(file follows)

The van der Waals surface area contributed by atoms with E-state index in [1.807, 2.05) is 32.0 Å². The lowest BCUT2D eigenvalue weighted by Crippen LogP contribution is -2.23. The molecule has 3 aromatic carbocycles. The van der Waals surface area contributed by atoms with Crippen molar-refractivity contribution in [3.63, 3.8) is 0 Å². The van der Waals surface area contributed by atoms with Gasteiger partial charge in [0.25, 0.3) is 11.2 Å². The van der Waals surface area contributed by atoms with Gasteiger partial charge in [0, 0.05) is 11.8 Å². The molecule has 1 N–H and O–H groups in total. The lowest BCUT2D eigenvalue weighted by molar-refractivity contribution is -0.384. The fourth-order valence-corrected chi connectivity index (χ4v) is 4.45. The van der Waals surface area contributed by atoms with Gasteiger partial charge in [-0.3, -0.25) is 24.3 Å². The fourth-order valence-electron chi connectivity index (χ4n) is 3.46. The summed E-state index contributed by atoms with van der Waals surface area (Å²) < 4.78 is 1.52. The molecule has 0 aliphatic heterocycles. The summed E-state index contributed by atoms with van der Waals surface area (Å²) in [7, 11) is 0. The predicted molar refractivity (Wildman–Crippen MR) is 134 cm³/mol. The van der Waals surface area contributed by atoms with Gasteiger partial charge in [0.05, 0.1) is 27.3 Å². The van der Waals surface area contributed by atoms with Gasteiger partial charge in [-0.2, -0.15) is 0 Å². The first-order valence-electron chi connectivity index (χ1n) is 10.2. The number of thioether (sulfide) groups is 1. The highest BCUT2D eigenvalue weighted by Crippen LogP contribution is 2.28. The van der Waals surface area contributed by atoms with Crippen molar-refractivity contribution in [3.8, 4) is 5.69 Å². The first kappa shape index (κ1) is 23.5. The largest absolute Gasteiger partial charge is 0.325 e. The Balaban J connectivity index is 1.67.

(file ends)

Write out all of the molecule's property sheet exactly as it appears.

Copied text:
The van der Waals surface area contributed by atoms with E-state index in [1.807, 2.05) is 32.0 Å². The lowest BCUT2D eigenvalue weighted by Crippen LogP contribution is -2.23. The molecule has 3 aromatic carbocycles. The van der Waals surface area contributed by atoms with Crippen molar-refractivity contribution in [3.63, 3.8) is 0 Å². The van der Waals surface area contributed by atoms with Gasteiger partial charge in [0.25, 0.3) is 11.2 Å². The van der Waals surface area contributed by atoms with Gasteiger partial charge in [0, 0.05) is 11.8 Å². The molecule has 1 N–H and O–H groups in total. The lowest BCUT2D eigenvalue weighted by molar-refractivity contribution is -0.384. The fourth-order valence-corrected chi connectivity index (χ4v) is 4.45. The van der Waals surface area contributed by atoms with Gasteiger partial charge in [-0.3, -0.25) is 24.3 Å². The fourth-order valence-electron chi connectivity index (χ4n) is 3.46. The summed E-state index contributed by atoms with van der Waals surface area (Å²) < 4.78 is 1.52. The molecule has 0 aliphatic heterocycles. The summed E-state index contributed by atoms with van der Waals surface area (Å²) in [7, 11) is 0. The predicted molar refractivity (Wildman–Crippen MR) is 134 cm³/mol. The van der Waals surface area contributed by atoms with Gasteiger partial charge in [0.05, 0.1) is 27.3 Å². The van der Waals surface area contributed by atoms with Gasteiger partial charge in [-0.2, -0.15) is 0 Å². The first-order valence-electron chi connectivity index (χ1n) is 10.2. The number of thioether (sulfide) groups is 1. The highest BCUT2D eigenvalue weighted by Crippen LogP contribution is 2.28. The van der Waals surface area contributed by atoms with Crippen molar-refractivity contribution in [3.8, 4) is 5.69 Å². The first kappa shape index (κ1) is 23.5. The largest absolute Gasteiger partial charge is 0.325 e. The Balaban J connectivity index is 1.67.